Selfadministered questionnaire for assessment of symptoms and function of the shoulder according to Llnsalata et al [74

Questionnaires validated for assessment of general health status may not be specific enough to provide an accurate, comprehensive description of symptoms and function of an individual joint. The purpose of this paper is to present a self-administered questionnaire designed to assess symptoms and function of the shoulder and to report the results of a prospective evaluation of its validity, reliability, and responsiveness to clinical change.

Development of the questionnaire

A preliminary questionnaire was developed and was completed by thirty patients who were being managed for disorders related to the shoulder. A subset of these patients was interviewed, and each question was assessed for clinical relevance, relative importance, and ease of completion and grading. This allowed modifications to be made to produce the revised questionnaire that was prospectively assessed. After this assessment, questions that had poor reliability, substantially reduced the total or subset internal consistency, or contributed little to the clinical sensitivity of the over-all instrument were eliminated to produce the current questionnaire.

The Shoulder Rating Questionnaire includes six separately scored domains: global assessment, pain, daily activities, recreational and athletic activities, work, and satisfaction (Table 22). A final, nongraded domain allows the patient to select two areas in which he or she believes improvement is most important (Table 22).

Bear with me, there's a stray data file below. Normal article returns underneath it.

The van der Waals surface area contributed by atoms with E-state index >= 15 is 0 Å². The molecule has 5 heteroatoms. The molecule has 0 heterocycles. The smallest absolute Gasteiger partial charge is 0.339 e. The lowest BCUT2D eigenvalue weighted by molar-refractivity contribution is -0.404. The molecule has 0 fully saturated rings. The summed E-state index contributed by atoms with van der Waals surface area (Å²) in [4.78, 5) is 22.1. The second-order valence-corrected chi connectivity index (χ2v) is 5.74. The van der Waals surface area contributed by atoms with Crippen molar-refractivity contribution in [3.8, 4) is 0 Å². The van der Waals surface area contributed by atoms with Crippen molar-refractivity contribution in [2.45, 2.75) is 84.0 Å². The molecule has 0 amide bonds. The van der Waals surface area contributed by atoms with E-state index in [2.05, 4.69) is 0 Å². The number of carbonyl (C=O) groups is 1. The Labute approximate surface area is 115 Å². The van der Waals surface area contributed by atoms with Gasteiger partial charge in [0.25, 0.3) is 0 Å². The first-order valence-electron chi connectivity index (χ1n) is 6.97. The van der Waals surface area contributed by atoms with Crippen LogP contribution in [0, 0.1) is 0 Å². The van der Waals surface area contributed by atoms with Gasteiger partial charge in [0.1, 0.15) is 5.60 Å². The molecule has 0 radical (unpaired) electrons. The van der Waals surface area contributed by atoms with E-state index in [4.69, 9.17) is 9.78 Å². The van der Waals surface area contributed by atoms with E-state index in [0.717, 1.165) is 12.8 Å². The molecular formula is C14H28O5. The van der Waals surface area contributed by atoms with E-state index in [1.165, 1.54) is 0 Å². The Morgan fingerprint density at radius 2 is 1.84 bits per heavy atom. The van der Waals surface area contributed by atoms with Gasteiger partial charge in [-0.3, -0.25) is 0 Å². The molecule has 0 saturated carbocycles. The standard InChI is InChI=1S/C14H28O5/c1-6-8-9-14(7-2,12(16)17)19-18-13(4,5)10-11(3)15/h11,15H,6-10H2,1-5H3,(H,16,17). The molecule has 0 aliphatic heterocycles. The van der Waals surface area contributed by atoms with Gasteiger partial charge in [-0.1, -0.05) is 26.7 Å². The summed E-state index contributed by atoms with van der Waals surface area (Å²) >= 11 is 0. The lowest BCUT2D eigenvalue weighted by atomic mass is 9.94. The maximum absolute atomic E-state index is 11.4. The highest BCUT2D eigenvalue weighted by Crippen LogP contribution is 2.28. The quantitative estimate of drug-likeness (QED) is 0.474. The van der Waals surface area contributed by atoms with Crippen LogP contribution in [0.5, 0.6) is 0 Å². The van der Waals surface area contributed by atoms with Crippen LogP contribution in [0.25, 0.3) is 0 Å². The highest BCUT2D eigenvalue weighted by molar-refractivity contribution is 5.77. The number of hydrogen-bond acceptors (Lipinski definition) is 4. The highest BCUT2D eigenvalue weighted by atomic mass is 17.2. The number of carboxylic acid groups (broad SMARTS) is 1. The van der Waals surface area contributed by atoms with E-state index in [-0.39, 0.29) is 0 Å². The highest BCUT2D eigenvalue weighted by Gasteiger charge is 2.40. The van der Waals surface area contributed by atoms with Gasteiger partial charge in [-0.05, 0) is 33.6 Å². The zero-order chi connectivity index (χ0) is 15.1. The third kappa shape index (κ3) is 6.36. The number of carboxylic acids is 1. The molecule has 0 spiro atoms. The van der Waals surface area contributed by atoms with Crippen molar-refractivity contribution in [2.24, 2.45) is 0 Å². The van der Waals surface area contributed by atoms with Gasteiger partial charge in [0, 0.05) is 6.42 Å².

The global assessment domain (Question 1) consists of a 10-cm long visual analog scale. A visual analog scale is a straight line, the ends of which are defined as the extreme limits of the response or sensation to be measured. In this case, the scale is from 0 (very poorly) to 10 (very well), with interval scores measured in millimetres between 0 and the mark made by the patient.

Each of the other scored domains consists of a series of multiple-choice questions with five selections scored from 1 (poorest) to 5 (best). Each domain is scored separately by averaging the scores of the completed questions and multiplying by two. Thus, the possible score for each domain ranges from 2 (poorest) to 10 (best).

The pain domain consists of four questions that assess the severity of pain at rest (Question 2) and during activities (Question 3), the frequency of pain that interferes with sleep (Question 4), and the frequency of severe pain (Question 5).

The daily activities domain consists of six questions, including one that requires a general assessment of the limitation of daily activities (Question 6) and a series of questions that assess difficulty with typical daily activities, such as putting on or removing a pullover shirt, combing hair, reaching shelves above the head, scratching or washing the lower back, and carrying groceries (Questions 7 to 11).

The recreational and athletic activities domain consists of three questions. One asks for a general assessment of limitation during recreational and athletic activities (Question 12), another requires an assessment of the degree of difficulty in throwing a ball overhand or serving in tennis (Question 13), and the third allows the patient to select an ac-

Table 22. Shoulder-rating questionnaire

Which is your dominant arm? Left Right

For which shoulder(s) have you been evaluated or treated? Left Right Both